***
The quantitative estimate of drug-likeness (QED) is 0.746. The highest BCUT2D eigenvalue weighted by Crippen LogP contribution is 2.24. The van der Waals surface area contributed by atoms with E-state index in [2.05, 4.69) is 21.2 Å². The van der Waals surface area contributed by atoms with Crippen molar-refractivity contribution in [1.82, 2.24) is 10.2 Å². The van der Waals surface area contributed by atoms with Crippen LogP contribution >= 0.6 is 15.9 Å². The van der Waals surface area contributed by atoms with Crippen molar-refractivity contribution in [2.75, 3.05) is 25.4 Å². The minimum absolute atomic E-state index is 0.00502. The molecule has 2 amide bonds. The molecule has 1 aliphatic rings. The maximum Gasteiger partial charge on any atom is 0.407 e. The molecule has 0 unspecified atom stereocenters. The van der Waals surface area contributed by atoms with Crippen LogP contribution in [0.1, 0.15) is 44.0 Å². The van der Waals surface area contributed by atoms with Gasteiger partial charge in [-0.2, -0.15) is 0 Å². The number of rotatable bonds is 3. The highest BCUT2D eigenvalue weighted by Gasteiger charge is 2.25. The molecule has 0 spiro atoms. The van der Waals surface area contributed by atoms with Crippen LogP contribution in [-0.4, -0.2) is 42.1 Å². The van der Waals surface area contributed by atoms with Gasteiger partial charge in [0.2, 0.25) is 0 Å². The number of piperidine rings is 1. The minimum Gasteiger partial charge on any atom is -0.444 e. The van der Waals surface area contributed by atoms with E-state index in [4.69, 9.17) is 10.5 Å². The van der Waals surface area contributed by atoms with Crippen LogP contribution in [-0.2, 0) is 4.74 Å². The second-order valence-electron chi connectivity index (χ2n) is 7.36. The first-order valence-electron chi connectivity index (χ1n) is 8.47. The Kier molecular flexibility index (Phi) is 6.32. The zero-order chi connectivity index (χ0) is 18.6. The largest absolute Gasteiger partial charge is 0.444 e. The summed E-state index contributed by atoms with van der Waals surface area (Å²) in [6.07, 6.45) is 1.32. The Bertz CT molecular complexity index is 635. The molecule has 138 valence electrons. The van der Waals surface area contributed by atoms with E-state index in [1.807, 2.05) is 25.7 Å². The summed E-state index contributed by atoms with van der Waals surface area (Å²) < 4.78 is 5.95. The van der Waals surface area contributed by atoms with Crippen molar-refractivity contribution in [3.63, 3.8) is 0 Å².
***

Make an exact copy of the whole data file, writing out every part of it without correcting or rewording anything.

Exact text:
The quantitative estimate of drug-likeness (QED) is 0.746. The highest BCUT2D eigenvalue weighted by Crippen LogP contribution is 2.24. The van der Waals surface area contributed by atoms with E-state index in [2.05, 4.69) is 21.2 Å². The van der Waals surface area contributed by atoms with Crippen molar-refractivity contribution in [1.82, 2.24) is 10.2 Å². The van der Waals surface area contributed by atoms with Crippen LogP contribution >= 0.6 is 15.9 Å². The van der Waals surface area contributed by atoms with Crippen molar-refractivity contribution in [2.75, 3.05) is 25.4 Å². The minimum absolute atomic E-state index is 0.00502. The molecule has 2 amide bonds. The molecule has 1 aliphatic rings. The maximum Gasteiger partial charge on any atom is 0.407 e. The molecule has 0 unspecified atom stereocenters. The van der Waals surface area contributed by atoms with Crippen LogP contribution in [0.1, 0.15) is 44.0 Å². The van der Waals surface area contributed by atoms with Gasteiger partial charge in [-0.2, -0.15) is 0 Å². The number of rotatable bonds is 3. The highest BCUT2D eigenvalue weighted by Gasteiger charge is 2.25. The molecule has 0 spiro atoms. The van der Waals surface area contributed by atoms with Crippen LogP contribution in [-0.4, -0.2) is 42.1 Å². The van der Waals surface area contributed by atoms with Gasteiger partial charge in [0.2, 0.25) is 0 Å². The number of piperidine rings is 1. The minimum Gasteiger partial charge on any atom is -0.444 e. The van der Waals surface area contributed by atoms with E-state index in [4.69, 9.17) is 10.5 Å². The van der Waals surface area contributed by atoms with Crippen LogP contribution in [-0.2, 0) is 4.74 Å². The second-order valence-electron chi connectivity index (χ2n) is 7.36. The first-order valence-electron chi connectivity index (χ1n) is 8.47. The Kier molecular flexibility index (Phi) is 6.32. The zero-order chi connectivity index (χ0) is 18.6. The largest absolute Gasteiger partial charge is 0.444 e. The summed E-state index contributed by atoms with van der Waals surface area (Å²) in [6.07, 6.45) is 1.32. The Bertz CT molecular complexity index is 635. The molecule has 138 valence electrons. The van der Waals surface area contributed by atoms with E-state index in [1.807, 2.05) is 25.7 Å². The summed E-state index contributed by atoms with van der Waals surface area (Å²) < 4.78 is 5.95. The van der Waals surface area contributed by atoms with Crippen molar-refractivity contribution in [3.63, 3.8) is 0 Å².